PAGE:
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ISAF begins pulling out of an Afghan province with a legacy

Afghan border policemen stand guard near their US-made vehicle in Maidan Shar, capital of Wardak province, March 18, 2013.

Story highlights

  • Karzai accused a "U.S. special force" of torture and murder in Wardak province
  • Coalition forces will leave one of Wardak's districts "soon"
  • Residents have relayed allegations of violence by U.S. troops to local officials
  • Wardak is strategically important as a gateway to Kabul

Afghan President Hamid Karzai in February accused U.S. forces of "torture" and "murder" in the restive Wardak province. Now Western powers will pull out of one of its districts after reaching an agreement with Karzai on the area's future.

Coalition troops and Afghan police will withdraw from the Nerkh District near Kabul, said spokesman Gen. Joseph F. Dunford of the International Security Assistance Force on Wednesday. Afghan National Security Forces will replace them there "soon."

READ: Opinion: U.S. withdrawal is 'tough love' for disbelieving Afghans

NATO has insisted it cannot substantiate the accusations by the government in Kabul.

Wardak is known as the province where the United States suffered its largest loss of life in a single day in the war in Afghanistan. In August 2011, the Taliban shot down a Chinook helicopter killing 38 on board, including 22 Navy SEALs and other members of U.S. special operations forces.

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    Karzai has accused a "U.S. special force" operating in Wardak of "harassing, annoying, torturing and even murdering innocent people," according to a statement at the time.

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    But the complaints did not originate with the Afghan leader, a local official has said.

    Dozens of residents of Wardak approached Hazrat Janan, a member of the local provincial council, complaining about attacks. A delegation then reported them to Karzai, Janan said.

    Other residents and officials in the region have also reported incidents of violence by U.S. troops.

    Nine people "disappeared in an operation" by a "suspicious force," according to the statement from Karzai's office. It also described an incident in which a student was taken from his home at night. His "tortured body with (its) throat cut was found two days later under a bridge," it said.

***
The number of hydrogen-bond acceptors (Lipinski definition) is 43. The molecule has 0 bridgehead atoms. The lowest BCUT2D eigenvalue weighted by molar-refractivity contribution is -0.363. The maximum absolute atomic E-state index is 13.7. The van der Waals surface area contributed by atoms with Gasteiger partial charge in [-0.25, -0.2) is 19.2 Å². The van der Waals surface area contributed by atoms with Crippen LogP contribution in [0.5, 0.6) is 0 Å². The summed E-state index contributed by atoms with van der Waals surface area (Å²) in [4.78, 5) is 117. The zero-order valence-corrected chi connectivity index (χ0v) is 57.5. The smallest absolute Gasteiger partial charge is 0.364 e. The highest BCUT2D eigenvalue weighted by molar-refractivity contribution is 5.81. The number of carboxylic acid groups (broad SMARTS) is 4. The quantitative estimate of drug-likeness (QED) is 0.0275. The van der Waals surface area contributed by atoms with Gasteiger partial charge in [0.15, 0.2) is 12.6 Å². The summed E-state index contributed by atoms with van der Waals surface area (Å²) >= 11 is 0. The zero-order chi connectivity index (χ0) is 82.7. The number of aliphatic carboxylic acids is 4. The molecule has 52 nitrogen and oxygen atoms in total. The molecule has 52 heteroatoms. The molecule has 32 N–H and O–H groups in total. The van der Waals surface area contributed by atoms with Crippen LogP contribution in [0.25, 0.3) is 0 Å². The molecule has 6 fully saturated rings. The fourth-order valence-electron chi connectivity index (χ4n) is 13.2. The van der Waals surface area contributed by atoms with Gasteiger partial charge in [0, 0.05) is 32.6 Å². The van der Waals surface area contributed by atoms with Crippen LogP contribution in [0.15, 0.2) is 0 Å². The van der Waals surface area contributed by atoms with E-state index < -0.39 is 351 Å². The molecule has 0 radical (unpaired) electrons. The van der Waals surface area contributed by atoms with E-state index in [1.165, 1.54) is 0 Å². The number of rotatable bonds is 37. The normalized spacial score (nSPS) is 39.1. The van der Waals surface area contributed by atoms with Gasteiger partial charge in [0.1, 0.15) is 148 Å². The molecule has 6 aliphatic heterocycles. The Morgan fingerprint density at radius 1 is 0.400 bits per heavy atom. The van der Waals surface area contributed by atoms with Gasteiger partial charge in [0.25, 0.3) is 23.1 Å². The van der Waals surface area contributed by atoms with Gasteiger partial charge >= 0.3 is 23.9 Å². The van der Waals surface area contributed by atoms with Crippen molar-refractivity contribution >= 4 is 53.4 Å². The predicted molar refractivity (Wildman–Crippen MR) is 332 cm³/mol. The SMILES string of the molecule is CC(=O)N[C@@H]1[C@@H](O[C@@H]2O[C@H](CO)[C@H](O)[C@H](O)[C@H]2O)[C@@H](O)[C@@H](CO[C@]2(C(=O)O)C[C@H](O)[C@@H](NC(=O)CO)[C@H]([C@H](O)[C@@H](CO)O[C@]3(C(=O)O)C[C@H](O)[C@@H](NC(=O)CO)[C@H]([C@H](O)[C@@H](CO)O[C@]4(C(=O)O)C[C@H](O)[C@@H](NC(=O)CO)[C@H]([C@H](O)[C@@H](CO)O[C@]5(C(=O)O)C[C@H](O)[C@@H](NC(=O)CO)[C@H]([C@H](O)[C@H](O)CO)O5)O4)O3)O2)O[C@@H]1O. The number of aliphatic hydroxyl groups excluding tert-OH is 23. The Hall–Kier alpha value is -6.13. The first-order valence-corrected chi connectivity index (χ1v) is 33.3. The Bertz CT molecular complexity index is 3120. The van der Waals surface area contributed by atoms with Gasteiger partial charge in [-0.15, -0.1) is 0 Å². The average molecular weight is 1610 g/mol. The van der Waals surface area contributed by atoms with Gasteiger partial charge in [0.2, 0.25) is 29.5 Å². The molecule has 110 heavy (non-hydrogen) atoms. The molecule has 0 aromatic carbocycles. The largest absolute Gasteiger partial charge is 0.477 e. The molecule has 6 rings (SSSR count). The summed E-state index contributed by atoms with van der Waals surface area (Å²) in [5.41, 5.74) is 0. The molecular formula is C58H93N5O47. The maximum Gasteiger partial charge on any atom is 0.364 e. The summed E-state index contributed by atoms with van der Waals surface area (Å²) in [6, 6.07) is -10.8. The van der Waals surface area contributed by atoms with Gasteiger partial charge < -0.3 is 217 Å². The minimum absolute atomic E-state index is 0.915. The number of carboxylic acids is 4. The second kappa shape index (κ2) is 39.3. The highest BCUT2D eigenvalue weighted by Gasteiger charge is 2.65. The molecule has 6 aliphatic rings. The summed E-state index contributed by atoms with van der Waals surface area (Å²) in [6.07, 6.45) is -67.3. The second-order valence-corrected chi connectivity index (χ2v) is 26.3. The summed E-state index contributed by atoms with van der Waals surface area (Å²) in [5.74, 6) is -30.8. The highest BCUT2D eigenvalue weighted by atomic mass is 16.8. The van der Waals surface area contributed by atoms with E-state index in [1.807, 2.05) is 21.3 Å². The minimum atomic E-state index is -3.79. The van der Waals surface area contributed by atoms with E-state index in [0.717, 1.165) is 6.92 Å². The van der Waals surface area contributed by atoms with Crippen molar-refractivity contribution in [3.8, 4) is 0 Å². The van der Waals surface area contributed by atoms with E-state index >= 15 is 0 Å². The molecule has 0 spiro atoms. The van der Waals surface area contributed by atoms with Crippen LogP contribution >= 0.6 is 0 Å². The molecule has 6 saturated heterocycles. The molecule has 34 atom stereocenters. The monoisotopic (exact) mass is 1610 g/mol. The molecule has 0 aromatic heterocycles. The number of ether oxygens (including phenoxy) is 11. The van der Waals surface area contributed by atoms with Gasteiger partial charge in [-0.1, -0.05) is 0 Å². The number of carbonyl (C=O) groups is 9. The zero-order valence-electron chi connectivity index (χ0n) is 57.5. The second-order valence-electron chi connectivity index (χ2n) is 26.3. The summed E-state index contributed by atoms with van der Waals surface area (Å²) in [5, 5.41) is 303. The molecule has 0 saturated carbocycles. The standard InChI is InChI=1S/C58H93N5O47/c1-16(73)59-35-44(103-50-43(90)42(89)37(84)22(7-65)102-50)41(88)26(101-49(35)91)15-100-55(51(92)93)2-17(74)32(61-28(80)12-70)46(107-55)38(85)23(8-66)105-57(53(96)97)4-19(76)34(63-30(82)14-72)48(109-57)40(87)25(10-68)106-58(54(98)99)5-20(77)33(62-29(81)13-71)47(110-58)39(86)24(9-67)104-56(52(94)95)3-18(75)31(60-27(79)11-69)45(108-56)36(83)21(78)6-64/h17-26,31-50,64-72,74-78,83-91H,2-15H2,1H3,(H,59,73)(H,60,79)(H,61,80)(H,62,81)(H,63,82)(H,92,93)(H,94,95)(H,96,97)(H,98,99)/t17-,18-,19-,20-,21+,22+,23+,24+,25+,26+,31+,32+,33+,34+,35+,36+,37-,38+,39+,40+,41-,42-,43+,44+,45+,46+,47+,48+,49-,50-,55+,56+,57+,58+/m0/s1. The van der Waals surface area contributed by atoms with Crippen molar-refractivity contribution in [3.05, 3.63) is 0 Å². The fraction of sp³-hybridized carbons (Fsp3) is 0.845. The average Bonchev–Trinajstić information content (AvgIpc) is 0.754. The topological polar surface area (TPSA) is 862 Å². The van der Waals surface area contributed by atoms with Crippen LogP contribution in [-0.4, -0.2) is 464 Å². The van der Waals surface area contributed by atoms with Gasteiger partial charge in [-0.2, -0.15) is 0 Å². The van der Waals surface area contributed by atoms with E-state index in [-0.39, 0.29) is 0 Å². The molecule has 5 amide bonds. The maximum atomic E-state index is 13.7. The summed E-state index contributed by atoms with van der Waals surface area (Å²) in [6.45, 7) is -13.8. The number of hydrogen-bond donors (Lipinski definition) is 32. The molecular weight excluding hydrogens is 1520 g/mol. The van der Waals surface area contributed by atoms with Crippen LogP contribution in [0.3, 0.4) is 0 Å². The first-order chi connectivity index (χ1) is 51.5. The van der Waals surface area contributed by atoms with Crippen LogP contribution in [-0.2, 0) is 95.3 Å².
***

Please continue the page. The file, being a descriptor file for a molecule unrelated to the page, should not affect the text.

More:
The alleged incidents have ignited resentment and anger.

    Wardak a key location

    Wardak is strategically important because it's often used as a main route by insurgents trying to gain access to Kabul, the Afghan capital. U.S. forces have carried out months of special operations to vanquish Taliban fighters in the province.

    But raids have deeply offended some Afghans angry about foreigners entering their homes.

    U.S. officials have said the raids are vital to NATO's operation against insurgents.

    The once good relationship between the American and Afghan troops cooperating in the operations seems to have gone sour, Janan said. And tensions between them have risen.

    Earlier this month, a man wearing an ANSF uniform fired at U.S. troops with a truck-mounted machine gun, killing two of them, including one Green Beret. The gunman wounded 10 more Americans. Coalition forces returned fire, killing him.

    A deal struck between United States and Afghanistan in April 2012 gives Kabul the right to veto U.S. operations in the country. Karzai made use of it in Wardak this year and ordered some U.S. special operations forces to leave the province to avoid more trouble.

    Some Afghans fear a Taliban resurgence if they all disappear from the region.

    "In the last year U.S. special forces destroyed almost 70% of the Taliban and other insurgents in Wardak province without causing any civilian casualties," said an Afghan political analyst in Wardak who asked not to be identified, fearing retribution.

    He said he is sure that without the Americans, insurgents will have a grip on Wardak in "less than a year," which will give them easy access to Kabul.